India were hardly sympathetic to Australia all-rounder Shane Watson, who left the field with yet another hamstring injury but batted at number eight and smacked a handy 49 with a limp. He copped it from the Indians, but no worse than he’ll get when or if he is fit enough to come up against England in the Ashes, starting on November 21 in Brisbane. 

There was no denying the impressive innings of 209 from Rohit Sharma though, which started with control and ended with an explosion. He became the third double ceturian in ODI history. 

After such a stellar series as stand-in captain in India, and with the bat scoring 478 runs at an average of 95.6, George Bailey has had to answer queries about his potential selection in that Ashes series despite any valuable red ball preparation ahead of the series. 

Fast bowler Mitchell Johnson was sent home from the India tour to give him a chance to prepare for the Ashes, which obviously means the selectors rate him highly and he could make a return to Test cricket at the Gabba. 

James Faulkner’s century also showed up his credentials as a potential replacement as a bowling all-rounder for Watson. 

With India setting such a massive target in the final match and chasing down 350-plus twice in the series – the second and third biggest chases of all time – even MS Dhoni suggested the ODI game needs looking at. 

What they said 

George Bailey (on his potential Test debut): “Certainly what I’ve been training for in the nets and working with Diva is not to be too different from one-day to four-day cricket, so hopefully that transpires.” 

Bailey (on Tasmania teammate James Faulkner): “I don’t want to sound biased, (because) I’ve played a lot with Jimmy, but I just can’t speak highly enough of him. I don’t know how many games he’s played of one-day cricket but he almost leads our bowling attack. He bowls in power plays. He bowls at the start. He bowls at the death. He loves that responsibility.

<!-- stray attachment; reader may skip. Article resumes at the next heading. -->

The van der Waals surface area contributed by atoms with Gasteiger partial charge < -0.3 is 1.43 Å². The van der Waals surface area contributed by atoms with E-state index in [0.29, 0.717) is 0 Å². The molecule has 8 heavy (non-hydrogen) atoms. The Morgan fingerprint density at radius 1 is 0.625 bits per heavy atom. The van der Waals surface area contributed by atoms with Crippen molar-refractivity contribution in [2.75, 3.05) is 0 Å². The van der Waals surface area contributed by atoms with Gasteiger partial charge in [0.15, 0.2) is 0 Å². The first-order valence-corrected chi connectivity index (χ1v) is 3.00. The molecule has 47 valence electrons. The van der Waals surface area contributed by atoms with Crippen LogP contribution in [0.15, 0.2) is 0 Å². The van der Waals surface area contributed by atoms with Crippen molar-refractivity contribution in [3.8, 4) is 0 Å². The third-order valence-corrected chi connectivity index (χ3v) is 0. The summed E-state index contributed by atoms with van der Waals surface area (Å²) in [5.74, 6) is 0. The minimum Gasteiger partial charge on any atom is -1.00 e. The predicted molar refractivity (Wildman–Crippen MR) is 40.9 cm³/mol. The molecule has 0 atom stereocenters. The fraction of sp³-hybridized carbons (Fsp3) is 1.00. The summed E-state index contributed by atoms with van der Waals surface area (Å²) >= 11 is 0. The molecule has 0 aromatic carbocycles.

Bailey (making sense of the crazy run scoring in India): “You won’t get wickets like this in Australia and South Africa. It does depend a little bit on conditions and then when you get those conditions in Australia, may be the two new balls play a part and the team might be 3-30, and you have got to find a way to get to 250. It is different everywhere. It is just a matter of striking the balance. I don’t mind the odd games like this.”

Rohit Sharma: “Getting a 200 in ODIs is a wonderful feeling. When I went out to bat, I never thought I’d get a 200. The idea was to stay on the wicket. We know it is a small ground, runs are easy to come by once you are in. I just wanted to stay in and capitalise later.”

A Cricket Australia spokesperson (on Watson): “Shane encountered soreness in his left hamstring during last night’s ODI in India. He received initial treatment from team medical staff and showed that he was able to bat when needed. He will have the injury assessed in detail this week following his return to Australia. At that point we will have a clearer picture about his availability for the first Test.”